Skip to main content

Search Google Appliance

Search Google Appliance

Decision No. 14,259

Appeal of GEORGE HUBBARD from action of the Board of Education of the Greece Central School District relating to the expenditure of school district funds.

Decision No. 14,259

(December 3, 1999)

Wayne A. Vander Byl, Esq., attorney for respondent

MILLS, Commissioner.--Petitioner appeals the alleged misuse of school district funds by respondent to influence district residents to vote in favor of the school district budget and two propositions presented to the voters on May 18, 1999. The appeal must be sustained in part.

Respondent produced a videotape entitled "Greece Central School District 1999-2000 Budget Presentation." Respondent spent $5,202.50 of school district funds to produce the video, not including the pro-rated salaries of respondent's employees who produced and appeared in the video. This video was shown on public access Channel 12 on four dates in May 1999 and was used by respondent in budget presentations throughout the district. The video was also available to the public at the Town of Greece public libraries.

Petitioner contends that respondent illegally used public funds to produce a video which exhorted the electorate to vote in favor of its budget proposal and two propositions, and that the video contained misrepresentations. Petitioner requests that I order respondent to cease using public funds to persuade residents to vote in favor of its proposed budgets and propositions; to take a more active role to ensure that public funds are not being used for this purpose; and to establish a policy relating to publicity projects for budget votes. Petitioner also asks that I admonish respondent for failing to ensure that public funds were being properly used.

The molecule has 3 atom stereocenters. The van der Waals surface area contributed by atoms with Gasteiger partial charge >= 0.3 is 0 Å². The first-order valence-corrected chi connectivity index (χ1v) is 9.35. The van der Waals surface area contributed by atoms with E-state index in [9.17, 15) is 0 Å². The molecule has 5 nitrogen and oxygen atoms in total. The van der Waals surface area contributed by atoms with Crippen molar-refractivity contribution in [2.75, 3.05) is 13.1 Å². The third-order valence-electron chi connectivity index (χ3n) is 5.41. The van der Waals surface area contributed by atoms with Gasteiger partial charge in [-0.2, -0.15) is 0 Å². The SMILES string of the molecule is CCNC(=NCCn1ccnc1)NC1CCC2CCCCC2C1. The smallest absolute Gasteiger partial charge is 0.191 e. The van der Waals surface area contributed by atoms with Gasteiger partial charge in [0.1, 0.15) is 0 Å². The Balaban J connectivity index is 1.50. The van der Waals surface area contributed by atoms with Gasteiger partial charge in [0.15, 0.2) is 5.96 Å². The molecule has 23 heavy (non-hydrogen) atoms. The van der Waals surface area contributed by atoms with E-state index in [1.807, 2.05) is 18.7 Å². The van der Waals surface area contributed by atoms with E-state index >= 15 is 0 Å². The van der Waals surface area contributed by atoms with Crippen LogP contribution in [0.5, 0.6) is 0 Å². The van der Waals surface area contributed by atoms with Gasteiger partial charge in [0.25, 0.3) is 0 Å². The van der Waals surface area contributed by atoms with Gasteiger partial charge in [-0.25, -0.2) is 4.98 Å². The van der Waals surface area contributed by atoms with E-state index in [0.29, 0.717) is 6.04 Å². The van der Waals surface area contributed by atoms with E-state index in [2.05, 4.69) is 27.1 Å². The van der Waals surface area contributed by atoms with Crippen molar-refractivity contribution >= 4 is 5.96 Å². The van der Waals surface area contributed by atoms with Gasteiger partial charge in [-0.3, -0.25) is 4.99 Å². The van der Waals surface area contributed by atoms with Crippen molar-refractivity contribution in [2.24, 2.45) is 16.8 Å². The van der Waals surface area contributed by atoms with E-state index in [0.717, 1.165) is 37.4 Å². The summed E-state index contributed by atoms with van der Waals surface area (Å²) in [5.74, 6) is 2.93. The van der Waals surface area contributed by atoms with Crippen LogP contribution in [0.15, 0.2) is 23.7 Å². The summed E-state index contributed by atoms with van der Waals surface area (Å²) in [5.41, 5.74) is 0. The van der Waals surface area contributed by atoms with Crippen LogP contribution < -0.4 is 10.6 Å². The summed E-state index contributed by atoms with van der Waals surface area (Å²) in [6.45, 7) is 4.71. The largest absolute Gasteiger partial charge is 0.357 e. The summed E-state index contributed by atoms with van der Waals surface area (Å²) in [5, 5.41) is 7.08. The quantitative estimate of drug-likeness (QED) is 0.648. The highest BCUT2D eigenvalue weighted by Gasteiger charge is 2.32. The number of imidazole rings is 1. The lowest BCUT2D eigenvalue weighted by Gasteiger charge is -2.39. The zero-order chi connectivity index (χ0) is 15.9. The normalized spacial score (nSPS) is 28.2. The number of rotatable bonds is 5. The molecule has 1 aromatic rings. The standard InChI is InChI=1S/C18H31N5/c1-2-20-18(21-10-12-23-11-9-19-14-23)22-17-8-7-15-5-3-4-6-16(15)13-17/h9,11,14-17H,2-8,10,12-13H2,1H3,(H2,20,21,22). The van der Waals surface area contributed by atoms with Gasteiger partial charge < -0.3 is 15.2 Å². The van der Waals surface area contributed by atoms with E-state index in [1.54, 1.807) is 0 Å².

Respondent denies that the video is improper, and alleges that petitioner has failed to state a legally sufficient basis for the relief requested.

Before reaching the merits, I will address a procedural issue. Petitioner contends that respondent presented new assertions in its memorandum of law which were not part of the responsive pleadings, namely that the video presented legitimate purposes for proposed budget expenditures and displayed for public scrutiny the facts upon which respondent made judgements that various budgetary items were necessary. A memorandum of law may not be used to belatedly add new assertions which are not part of the pleadings (Appeal of Coombs and Baker, et al., 34 Ed Dept Rep 253, Decision No. 13,301). However, in this case, I do not find that respondent's memorandum of law contains new assertions. The memorandum of law explicates respondent's denial that the video is persuasive and slanted campaigning, which respondent asserted in its answer papers.